My Secret Garden - Against The Odds

Acton Town tube gets prize nomination for its greenery

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After the new lift was installed a couple of years ago at Acton Town tube, Edward James Johnston, who worked at the station, looked at the heap of rubble next to it and thought it looked “horrible”.

Edward is permanently based at Acton Town station now, but at the time he was working on a roster which took him “all over the place”. One of the stations he worked at, Sudbury Town, has a lovely garden which won 3rd prize in the annual Underground in Bloom competition a couple of years ago.

He kept eyeing the unsightly heap of rubble but was initially unsure. “There are so many rules and regulations to contend with.” But, spurred on by his colleagues at Sudbury Town and in Acton, he was eventually inspired to ask Steve Campbell, then the Station Manager at Acton Town (now General Station Manager), whether he would grant permission for a garden next to the new lift. The answer was "yes".

The site gets very little natural light. “In the summer it gets two hours of sun in the mornings but in the winter there is none at all. There is no water, so when I water the plot I have to carry it all down by hand. I also have to contend with outdoor temperatures in what is a sort of indoor site”.

“Last Autumn,” he tells me, “I decided to start my experiment. Sudbury Town gave me some plants which they were going to lose to frost. I kept them in pots. A few fuschias I got from them have survived. I got some geraniums and some pellargoniums. I tried to grow things from seed but that wasn’t successful. Nasturtiums which are pretty easy wouldn’t grow here.”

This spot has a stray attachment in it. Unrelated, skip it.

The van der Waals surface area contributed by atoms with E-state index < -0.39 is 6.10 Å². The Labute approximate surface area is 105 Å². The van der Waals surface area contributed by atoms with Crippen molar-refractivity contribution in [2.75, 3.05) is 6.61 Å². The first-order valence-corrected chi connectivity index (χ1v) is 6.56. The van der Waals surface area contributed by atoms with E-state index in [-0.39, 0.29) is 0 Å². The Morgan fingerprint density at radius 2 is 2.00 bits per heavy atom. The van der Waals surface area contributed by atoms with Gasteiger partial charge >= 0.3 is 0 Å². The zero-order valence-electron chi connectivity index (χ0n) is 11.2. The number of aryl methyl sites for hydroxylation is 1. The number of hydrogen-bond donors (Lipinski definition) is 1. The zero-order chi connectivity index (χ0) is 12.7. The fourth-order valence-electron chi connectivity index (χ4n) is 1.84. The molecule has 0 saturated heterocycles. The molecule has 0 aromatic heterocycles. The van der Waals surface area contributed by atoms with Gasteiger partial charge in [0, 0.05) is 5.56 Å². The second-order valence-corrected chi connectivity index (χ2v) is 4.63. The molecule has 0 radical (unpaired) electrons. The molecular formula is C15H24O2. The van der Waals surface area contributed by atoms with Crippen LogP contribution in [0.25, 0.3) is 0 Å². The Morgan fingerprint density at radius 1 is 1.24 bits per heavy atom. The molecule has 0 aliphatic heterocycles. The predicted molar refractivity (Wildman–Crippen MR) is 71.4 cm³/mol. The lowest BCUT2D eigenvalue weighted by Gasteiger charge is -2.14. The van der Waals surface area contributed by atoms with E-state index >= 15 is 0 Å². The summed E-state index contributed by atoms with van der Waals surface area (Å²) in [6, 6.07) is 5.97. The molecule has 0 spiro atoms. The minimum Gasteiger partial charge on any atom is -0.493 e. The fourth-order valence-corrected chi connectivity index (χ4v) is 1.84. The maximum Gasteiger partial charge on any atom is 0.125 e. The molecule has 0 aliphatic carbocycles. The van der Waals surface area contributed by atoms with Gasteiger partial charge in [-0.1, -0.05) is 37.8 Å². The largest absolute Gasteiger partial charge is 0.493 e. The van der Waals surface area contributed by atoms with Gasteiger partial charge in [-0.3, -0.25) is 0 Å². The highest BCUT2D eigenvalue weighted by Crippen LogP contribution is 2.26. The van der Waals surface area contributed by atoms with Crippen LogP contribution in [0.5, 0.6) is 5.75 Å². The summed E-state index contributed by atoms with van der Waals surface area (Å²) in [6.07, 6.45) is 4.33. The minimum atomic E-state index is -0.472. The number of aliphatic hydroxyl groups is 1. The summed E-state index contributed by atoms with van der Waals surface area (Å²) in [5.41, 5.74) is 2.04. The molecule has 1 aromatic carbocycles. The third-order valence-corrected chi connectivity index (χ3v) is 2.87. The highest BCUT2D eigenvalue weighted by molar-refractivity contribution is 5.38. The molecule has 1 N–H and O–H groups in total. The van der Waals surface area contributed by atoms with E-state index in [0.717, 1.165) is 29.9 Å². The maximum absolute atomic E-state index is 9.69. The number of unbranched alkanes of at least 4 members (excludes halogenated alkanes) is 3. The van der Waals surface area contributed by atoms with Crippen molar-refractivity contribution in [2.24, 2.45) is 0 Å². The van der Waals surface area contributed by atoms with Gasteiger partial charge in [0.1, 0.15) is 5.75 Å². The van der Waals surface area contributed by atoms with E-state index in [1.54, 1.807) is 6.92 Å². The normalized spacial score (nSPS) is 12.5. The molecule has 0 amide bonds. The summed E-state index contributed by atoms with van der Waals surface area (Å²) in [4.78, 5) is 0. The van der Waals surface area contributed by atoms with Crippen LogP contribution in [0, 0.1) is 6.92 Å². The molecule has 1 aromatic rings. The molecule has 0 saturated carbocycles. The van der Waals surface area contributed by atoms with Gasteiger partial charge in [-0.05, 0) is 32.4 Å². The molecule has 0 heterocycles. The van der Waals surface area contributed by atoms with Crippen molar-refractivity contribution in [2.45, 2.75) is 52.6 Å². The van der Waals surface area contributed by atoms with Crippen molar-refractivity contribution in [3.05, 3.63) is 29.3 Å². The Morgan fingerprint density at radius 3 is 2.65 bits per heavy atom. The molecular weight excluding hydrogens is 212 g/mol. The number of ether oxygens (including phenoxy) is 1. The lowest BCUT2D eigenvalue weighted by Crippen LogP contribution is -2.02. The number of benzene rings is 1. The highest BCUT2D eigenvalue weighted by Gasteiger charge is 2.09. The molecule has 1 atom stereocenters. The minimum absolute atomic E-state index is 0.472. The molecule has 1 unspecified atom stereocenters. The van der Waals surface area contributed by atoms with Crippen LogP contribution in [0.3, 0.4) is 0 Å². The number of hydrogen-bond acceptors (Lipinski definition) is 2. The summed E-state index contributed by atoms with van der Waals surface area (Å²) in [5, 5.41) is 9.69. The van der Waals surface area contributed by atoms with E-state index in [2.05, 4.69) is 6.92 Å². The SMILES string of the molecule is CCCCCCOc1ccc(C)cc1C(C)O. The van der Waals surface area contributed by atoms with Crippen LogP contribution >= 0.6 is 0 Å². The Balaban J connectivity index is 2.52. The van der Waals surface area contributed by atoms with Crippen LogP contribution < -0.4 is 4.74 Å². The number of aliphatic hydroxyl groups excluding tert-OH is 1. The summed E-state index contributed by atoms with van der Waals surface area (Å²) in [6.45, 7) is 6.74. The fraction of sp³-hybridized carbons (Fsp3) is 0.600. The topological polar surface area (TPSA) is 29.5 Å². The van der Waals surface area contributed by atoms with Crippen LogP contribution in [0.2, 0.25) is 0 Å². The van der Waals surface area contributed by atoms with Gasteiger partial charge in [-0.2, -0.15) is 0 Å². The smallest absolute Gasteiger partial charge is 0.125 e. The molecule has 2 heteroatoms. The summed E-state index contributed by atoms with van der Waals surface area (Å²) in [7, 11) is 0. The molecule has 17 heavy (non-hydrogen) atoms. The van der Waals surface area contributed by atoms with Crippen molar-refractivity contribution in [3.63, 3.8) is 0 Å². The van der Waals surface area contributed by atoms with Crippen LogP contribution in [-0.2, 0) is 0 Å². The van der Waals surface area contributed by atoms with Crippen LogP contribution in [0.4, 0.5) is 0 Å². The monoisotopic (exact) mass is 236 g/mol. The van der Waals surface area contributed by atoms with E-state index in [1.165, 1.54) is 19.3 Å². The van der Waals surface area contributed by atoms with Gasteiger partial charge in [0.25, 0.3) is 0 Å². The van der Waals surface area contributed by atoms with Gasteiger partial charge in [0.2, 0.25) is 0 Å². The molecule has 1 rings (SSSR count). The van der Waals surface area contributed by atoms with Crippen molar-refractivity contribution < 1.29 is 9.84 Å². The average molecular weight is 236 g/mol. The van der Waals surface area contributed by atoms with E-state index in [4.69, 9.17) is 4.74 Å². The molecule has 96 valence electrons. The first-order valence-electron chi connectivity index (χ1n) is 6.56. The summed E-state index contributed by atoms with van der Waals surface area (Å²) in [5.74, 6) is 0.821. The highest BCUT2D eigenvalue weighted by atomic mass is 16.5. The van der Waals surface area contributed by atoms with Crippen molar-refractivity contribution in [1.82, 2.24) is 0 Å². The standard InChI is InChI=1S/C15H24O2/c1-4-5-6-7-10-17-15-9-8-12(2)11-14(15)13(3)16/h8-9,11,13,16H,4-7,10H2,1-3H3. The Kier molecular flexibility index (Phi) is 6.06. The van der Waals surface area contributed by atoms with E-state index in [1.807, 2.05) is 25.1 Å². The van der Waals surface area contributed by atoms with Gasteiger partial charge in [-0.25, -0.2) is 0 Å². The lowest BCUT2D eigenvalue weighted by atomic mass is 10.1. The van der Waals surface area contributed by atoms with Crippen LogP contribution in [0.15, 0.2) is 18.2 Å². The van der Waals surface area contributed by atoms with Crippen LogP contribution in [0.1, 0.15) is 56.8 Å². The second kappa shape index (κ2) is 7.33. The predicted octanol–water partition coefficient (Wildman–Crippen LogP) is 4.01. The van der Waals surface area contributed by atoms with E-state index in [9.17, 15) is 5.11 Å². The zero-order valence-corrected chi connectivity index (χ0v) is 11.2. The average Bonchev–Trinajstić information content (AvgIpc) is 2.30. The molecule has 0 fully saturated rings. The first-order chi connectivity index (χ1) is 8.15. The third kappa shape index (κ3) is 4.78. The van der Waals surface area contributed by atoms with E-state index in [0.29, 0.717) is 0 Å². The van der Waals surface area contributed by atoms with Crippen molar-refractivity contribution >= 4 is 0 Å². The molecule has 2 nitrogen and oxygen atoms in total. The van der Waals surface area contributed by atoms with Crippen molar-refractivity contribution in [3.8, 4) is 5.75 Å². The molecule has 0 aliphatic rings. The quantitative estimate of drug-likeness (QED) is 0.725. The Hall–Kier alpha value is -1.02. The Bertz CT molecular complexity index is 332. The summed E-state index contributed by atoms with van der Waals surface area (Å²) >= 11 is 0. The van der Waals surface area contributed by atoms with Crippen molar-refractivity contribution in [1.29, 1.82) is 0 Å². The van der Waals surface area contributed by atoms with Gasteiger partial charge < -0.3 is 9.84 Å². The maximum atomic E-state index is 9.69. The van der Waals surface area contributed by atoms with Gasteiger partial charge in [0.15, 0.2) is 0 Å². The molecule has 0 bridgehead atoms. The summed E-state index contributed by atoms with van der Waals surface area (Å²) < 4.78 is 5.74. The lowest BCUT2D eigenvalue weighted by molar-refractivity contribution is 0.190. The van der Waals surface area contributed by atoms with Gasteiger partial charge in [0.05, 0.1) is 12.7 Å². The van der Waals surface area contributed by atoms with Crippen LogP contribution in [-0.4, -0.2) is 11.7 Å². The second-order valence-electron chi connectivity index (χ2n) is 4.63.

Now the garden has been nominated by Magdalen Wade for the Daily Telegraph Gardening Against the Odds awards. She called it a “charming burst of colour in a very unlikely spot. This really is gardening against the odds.”

Edward is obviously passionate about growing things in adverse conditions. He calls a colleague to take over from him in the Information booth on Platforms 1 & 2 where there is a constant stream of questions which he answers with, I can’t help noticing, an enviable, placid calm. This means he can show me the garden for himself.

It is worth delaying your journey to make a detour in order to see this rather miraculous patch of green. “I brought some unwanted roundels from my own garden and painted them the colours of the tube lines to add some colour,” Edward tells me. Another nice touch in keeping with the garden’s situation is a railway sleeper which props up one of the beds. The garden had to be re-shaped to discourage a fox which would visit every night and effectively demolish the garden by digging everything up.

“Everything really has to be grown in pots or in grow-bags. Cyclamen seem to like it here and I have a few palms which are doing well. I have planted some daffodil bulbs and it will be interesting to see if they come up in the Spring.”

There is obviously an enthusiastic growing community amongst London Underground employees. “Northfields and Sudbury Town have asked me to save them some fuschias. I am hoping to save plants from other stations and keep them going over the winter.” Edward is also planning to put a planted Christmas tree in the garden which will add a seasonal note. “I am also thinking about growing some rhubarb and may even start making my own pies.”

The garden is a great example of how plants brighten up the most unlikely places. It is inspiring to see how things can grow even in the most adverse conditions. As the tube trains clatter along the tracks, inhaling and exhaling hurried passengers, Edward looks proudly at his cheerful collection of blooms and comments: “This is a haven in a sea of madness.”


(as published in



28 September 2010


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